On September 3, 2016 in Barcelona at the annual meeting of the European Association for the Study of Science and Technology, the 2016 EASST Ziman Award for a ‘collaborative promotion of public interaction with science and technology’ was made to
The Leiden Manifesto ‐ declaration, website and international network
Diana Hicks (Georgia Institute of Technology), Paul Wouters, Ludo Waltman, Sarah de Rijcke (CWTS, Leiden) & Ismael Rafols (Ingenio, Valencia).
by Fred Steward, president of EASST, who said:
The Leiden Manifesto is an initiative to engage with the rise of metrics based research assessment by articulating a set of principles which draw on the insights of science and technology studies on the nature of knowledge.
It has a distinctive European dimension as a partnership between Dutch and Spanish centres in science, technology and innovation studies along with a US scholar and arises from the European hosting of an international scientometrics conference.
It addresses a broad audience of 'evaluators' who are often tasked with a role of assessing research performance with the ultimate goal of reassuring 'public' accountability. The manifesto represents a serious and successful public-facing and comprehensible interpretation of the technical area of metrics which is understandable by a wide audience. It draws on state of the art knowledge on research metrics and is linked to an extensive range of international projects, publications, conferences, workshops and networks.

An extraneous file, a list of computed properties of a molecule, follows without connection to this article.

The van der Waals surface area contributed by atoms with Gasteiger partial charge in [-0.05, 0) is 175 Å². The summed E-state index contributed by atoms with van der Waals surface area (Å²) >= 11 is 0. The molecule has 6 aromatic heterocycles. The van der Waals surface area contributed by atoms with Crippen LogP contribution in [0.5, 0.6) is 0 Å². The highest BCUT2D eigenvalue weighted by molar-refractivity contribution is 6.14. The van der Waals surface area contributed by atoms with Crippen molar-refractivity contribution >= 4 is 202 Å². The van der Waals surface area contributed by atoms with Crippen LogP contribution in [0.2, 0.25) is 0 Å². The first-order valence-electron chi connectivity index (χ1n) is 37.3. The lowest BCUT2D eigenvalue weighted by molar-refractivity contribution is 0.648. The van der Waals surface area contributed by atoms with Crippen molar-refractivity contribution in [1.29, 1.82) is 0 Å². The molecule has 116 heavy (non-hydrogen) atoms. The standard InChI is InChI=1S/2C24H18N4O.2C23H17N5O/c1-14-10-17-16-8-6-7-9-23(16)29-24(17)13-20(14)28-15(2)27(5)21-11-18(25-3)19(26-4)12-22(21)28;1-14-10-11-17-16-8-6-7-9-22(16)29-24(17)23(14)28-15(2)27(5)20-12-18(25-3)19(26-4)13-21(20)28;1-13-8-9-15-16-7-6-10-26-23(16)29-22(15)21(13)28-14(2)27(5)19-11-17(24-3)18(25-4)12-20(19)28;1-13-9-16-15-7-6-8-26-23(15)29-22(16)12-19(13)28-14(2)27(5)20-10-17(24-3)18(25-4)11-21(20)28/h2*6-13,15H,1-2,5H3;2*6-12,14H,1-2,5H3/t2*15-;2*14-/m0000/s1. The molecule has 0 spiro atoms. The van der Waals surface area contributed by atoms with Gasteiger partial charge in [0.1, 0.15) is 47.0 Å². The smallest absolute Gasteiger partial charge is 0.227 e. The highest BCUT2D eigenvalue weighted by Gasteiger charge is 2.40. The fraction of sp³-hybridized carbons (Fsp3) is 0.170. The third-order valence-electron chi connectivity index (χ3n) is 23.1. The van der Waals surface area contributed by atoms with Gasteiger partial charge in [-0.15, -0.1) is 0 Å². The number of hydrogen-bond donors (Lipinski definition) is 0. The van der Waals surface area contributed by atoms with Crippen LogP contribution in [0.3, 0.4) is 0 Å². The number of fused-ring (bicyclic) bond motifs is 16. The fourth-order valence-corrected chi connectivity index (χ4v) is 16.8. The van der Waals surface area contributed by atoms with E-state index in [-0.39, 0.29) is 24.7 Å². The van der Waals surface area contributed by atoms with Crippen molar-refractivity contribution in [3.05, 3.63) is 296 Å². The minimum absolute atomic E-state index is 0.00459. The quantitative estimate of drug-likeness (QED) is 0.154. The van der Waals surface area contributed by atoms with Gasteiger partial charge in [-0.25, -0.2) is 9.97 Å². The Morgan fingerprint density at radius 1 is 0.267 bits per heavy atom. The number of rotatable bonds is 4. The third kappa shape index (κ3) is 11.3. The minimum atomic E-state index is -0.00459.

Presented as a distillation of best practice it is at the same time informed by core STS concepts about knowledge. It emphasises situatedness both in terms of different cognitive domains and research missions as well as the wider socioeconomic, national and regional context. It also engages with performativity and the way in which indicators can change the knowledge system itself.
The initiative is designed to influence evaluation practice rather than simply to critique it. This is an impressive effort to take specialised scientometric knowledge into a wide policy arena. Much research evaluation practice and discourse is quite narrowly national in nature. This collaboration has turned it into a wider international European and global conversation. Its relevance to widely diverse national contexts is shown by the number of translations from Catalan to Chinese. It is generating a significant 'impact' through the creation of an extensive international network. Research evaluation is often treated in a technocratic and managerial fashion. This initiative promotes a more reflexive approach and recommends a coevolution approach.
John Ziman, President of EASST 1983-86 contributions to 'public interaction' involved a number of interventions on contemporary political aspects of science - social responsibility of scientists, expert conflict and innovation, freedom of scientists in the Soviet Union, and careers within the science system. They could be described as public actions aimed at politicians and scientists.
This initiative resonates with the Ziman tradition in being addressed to a broad interdisiplinary professional audience of evaluators and scientists on a visible public issue of research accountability.